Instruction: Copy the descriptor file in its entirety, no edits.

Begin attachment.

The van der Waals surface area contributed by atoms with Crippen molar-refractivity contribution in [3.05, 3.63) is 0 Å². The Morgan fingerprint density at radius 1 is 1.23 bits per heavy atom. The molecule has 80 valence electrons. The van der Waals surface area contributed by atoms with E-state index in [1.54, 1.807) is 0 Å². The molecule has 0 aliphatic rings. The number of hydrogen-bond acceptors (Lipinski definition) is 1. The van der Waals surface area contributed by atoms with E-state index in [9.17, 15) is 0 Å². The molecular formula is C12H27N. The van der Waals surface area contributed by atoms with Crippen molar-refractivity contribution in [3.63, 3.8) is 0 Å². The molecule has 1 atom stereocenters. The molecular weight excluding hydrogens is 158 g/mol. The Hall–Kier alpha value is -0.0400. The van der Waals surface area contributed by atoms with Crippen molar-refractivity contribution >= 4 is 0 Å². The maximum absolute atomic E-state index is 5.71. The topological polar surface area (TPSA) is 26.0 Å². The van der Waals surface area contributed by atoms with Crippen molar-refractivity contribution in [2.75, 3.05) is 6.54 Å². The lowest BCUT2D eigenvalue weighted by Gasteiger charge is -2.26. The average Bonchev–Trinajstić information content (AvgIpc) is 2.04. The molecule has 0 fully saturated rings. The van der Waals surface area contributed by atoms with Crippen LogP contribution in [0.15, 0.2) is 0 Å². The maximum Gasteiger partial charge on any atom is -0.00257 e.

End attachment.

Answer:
The van der Waals surface area contributed by atoms with Crippen molar-refractivity contribution in [3.05, 3.63) is 0 Å². The Morgan fingerprint density at radius 1 is 1.23 bits per heavy atom. The molecule has 80 valence electrons. The van der Waals surface area contributed by atoms with E-state index in [1.54, 1.807) is 0 Å². The molecule has 0 aliphatic rings. The number of hydrogen-bond acceptors (Lipinski definition) is 1. The van der Waals surface area contributed by atoms with E-state index in [9.17, 15) is 0 Å². The molecular formula is C12H27N. The van der Waals surface area contributed by atoms with Crippen molar-refractivity contribution in [3.63, 3.8) is 0 Å². The molecule has 1 atom stereocenters. The molecular weight excluding hydrogens is 158 g/mol. The Hall–Kier alpha value is -0.0400. The van der Waals surface area contributed by atoms with Crippen molar-refractivity contribution >= 4 is 0 Å². The maximum absolute atomic E-state index is 5.71. The topological polar surface area (TPSA) is 26.0 Å². The van der Waals surface area contributed by atoms with Crippen molar-refractivity contribution in [2.75, 3.05) is 6.54 Å². The lowest BCUT2D eigenvalue weighted by Gasteiger charge is -2.26. The average Bonchev–Trinajstić information content (AvgIpc) is 2.04. The molecule has 0 fully saturated rings. The van der Waals surface area contributed by atoms with Crippen LogP contribution in [0.15, 0.2) is 0 Å². The maximum Gasteiger partial charge on any atom is -0.00257 e.